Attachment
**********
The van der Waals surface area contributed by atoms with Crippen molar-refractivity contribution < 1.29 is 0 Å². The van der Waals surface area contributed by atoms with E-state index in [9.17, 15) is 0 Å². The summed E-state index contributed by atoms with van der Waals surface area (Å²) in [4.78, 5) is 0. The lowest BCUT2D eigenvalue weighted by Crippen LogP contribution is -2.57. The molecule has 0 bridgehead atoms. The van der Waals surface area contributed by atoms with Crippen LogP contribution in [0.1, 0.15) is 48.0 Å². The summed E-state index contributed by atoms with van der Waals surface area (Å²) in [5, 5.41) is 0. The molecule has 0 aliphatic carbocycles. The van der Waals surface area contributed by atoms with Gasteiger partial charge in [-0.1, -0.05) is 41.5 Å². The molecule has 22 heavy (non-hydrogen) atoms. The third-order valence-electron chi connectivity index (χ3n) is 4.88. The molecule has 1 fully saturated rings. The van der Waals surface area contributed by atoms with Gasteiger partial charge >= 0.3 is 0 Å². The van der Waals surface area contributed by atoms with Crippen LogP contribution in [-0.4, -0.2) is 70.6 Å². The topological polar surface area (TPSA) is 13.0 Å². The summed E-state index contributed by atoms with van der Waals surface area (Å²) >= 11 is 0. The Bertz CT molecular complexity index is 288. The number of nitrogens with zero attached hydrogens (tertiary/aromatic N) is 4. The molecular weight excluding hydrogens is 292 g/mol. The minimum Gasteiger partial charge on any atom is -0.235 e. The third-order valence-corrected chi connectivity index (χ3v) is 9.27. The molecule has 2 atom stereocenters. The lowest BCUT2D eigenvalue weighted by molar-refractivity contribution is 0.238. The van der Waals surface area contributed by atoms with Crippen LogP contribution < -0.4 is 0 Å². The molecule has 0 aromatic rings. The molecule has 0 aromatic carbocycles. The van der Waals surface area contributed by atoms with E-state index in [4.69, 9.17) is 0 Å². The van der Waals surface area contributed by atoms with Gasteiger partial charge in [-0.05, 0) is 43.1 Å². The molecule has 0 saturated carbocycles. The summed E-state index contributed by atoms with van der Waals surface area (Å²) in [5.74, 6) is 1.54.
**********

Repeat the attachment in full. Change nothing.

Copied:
The van der Waals surface area contributed by atoms with Crippen molar-refractivity contribution < 1.29 is 0 Å². The van der Waals surface area contributed by atoms with E-state index in [9.17, 15) is 0 Å². The summed E-state index contributed by atoms with van der Waals surface area (Å²) in [4.78, 5) is 0. The lowest BCUT2D eigenvalue weighted by Crippen LogP contribution is -2.57. The molecule has 0 bridgehead atoms. The van der Waals surface area contributed by atoms with Crippen LogP contribution in [0.1, 0.15) is 48.0 Å². The summed E-state index contributed by atoms with van der Waals surface area (Å²) in [5, 5.41) is 0. The molecule has 0 aliphatic carbocycles. The van der Waals surface area contributed by atoms with Gasteiger partial charge in [-0.1, -0.05) is 41.5 Å². The molecule has 22 heavy (non-hydrogen) atoms. The third-order valence-electron chi connectivity index (χ3n) is 4.88. The molecule has 1 fully saturated rings. The van der Waals surface area contributed by atoms with Gasteiger partial charge >= 0.3 is 0 Å². The van der Waals surface area contributed by atoms with Crippen LogP contribution in [-0.4, -0.2) is 70.6 Å². The topological polar surface area (TPSA) is 13.0 Å². The summed E-state index contributed by atoms with van der Waals surface area (Å²) >= 11 is 0. The Bertz CT molecular complexity index is 288. The number of nitrogens with zero attached hydrogens (tertiary/aromatic N) is 4. The molecular weight excluding hydrogens is 292 g/mol. The minimum Gasteiger partial charge on any atom is -0.235 e. The third-order valence-corrected chi connectivity index (χ3v) is 9.27. The molecule has 2 atom stereocenters. The lowest BCUT2D eigenvalue weighted by molar-refractivity contribution is 0.238. The van der Waals surface area contributed by atoms with Crippen LogP contribution < -0.4 is 0 Å². The molecule has 0 aromatic rings. The molecule has 0 aromatic carbocycles. The van der Waals surface area contributed by atoms with E-state index in [4.69, 9.17) is 0 Å². The van der Waals surface area contributed by atoms with Gasteiger partial charge in [-0.05, 0) is 43.1 Å². The molecule has 0 saturated carbocycles. The summed E-state index contributed by atoms with van der Waals surface area (Å²) in [5.74, 6) is 1.54.